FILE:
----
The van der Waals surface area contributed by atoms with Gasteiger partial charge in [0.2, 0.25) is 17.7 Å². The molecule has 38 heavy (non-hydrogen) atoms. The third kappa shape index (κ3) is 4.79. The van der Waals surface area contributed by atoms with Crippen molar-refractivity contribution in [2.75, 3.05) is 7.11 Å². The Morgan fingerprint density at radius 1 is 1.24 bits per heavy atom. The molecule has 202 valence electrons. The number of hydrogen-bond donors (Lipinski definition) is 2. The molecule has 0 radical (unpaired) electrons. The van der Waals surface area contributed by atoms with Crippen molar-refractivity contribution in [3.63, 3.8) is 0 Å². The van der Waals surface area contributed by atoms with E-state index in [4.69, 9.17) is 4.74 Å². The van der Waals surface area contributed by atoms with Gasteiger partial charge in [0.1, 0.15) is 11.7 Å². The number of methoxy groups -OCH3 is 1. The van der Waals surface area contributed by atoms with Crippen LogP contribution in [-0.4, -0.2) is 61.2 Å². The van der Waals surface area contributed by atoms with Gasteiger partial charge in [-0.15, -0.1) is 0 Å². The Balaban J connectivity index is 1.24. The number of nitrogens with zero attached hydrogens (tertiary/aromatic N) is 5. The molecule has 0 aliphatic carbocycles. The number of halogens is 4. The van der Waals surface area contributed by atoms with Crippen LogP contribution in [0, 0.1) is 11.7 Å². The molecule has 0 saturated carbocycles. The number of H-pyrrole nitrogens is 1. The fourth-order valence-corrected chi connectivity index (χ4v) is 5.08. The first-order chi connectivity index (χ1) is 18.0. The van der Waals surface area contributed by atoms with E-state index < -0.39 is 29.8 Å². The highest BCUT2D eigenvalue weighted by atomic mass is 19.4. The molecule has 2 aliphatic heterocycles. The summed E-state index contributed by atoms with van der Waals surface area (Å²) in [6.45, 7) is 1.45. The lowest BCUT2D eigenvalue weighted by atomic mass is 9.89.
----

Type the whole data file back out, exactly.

The van der Waals surface area contributed by atoms with Gasteiger partial charge in [0.2, 0.25) is 17.7 Å². The molecule has 38 heavy (non-hydrogen) atoms. The third kappa shape index (κ3) is 4.79. The van der Waals surface area contributed by atoms with Crippen molar-refractivity contribution in [2.75, 3.05) is 7.11 Å². The Morgan fingerprint density at radius 1 is 1.24 bits per heavy atom. The molecule has 202 valence electrons. The number of hydrogen-bond donors (Lipinski definition) is 2. The molecule has 0 radical (unpaired) electrons. The van der Waals surface area contributed by atoms with Crippen molar-refractivity contribution in [3.63, 3.8) is 0 Å². The van der Waals surface area contributed by atoms with E-state index in [4.69, 9.17) is 4.74 Å². The van der Waals surface area contributed by atoms with Gasteiger partial charge in [0.1, 0.15) is 11.7 Å². The number of methoxy groups -OCH3 is 1. The van der Waals surface area contributed by atoms with Crippen LogP contribution in [-0.4, -0.2) is 61.2 Å². The van der Waals surface area contributed by atoms with Gasteiger partial charge in [-0.15, -0.1) is 0 Å². The Balaban J connectivity index is 1.24. The number of nitrogens with zero attached hydrogens (tertiary/aromatic N) is 5. The molecule has 0 aliphatic carbocycles. The number of halogens is 4. The van der Waals surface area contributed by atoms with Crippen LogP contribution in [0, 0.1) is 11.7 Å². The molecule has 0 saturated carbocycles. The number of H-pyrrole nitrogens is 1. The fourth-order valence-corrected chi connectivity index (χ4v) is 5.08. The first-order chi connectivity index (χ1) is 18.0. The van der Waals surface area contributed by atoms with E-state index < -0.39 is 29.8 Å². The highest BCUT2D eigenvalue weighted by atomic mass is 19.4. The molecule has 2 aliphatic heterocycles. The summed E-state index contributed by atoms with van der Waals surface area (Å²) in [6.45, 7) is 1.45. The lowest BCUT2D eigenvalue weighted by atomic mass is 9.89.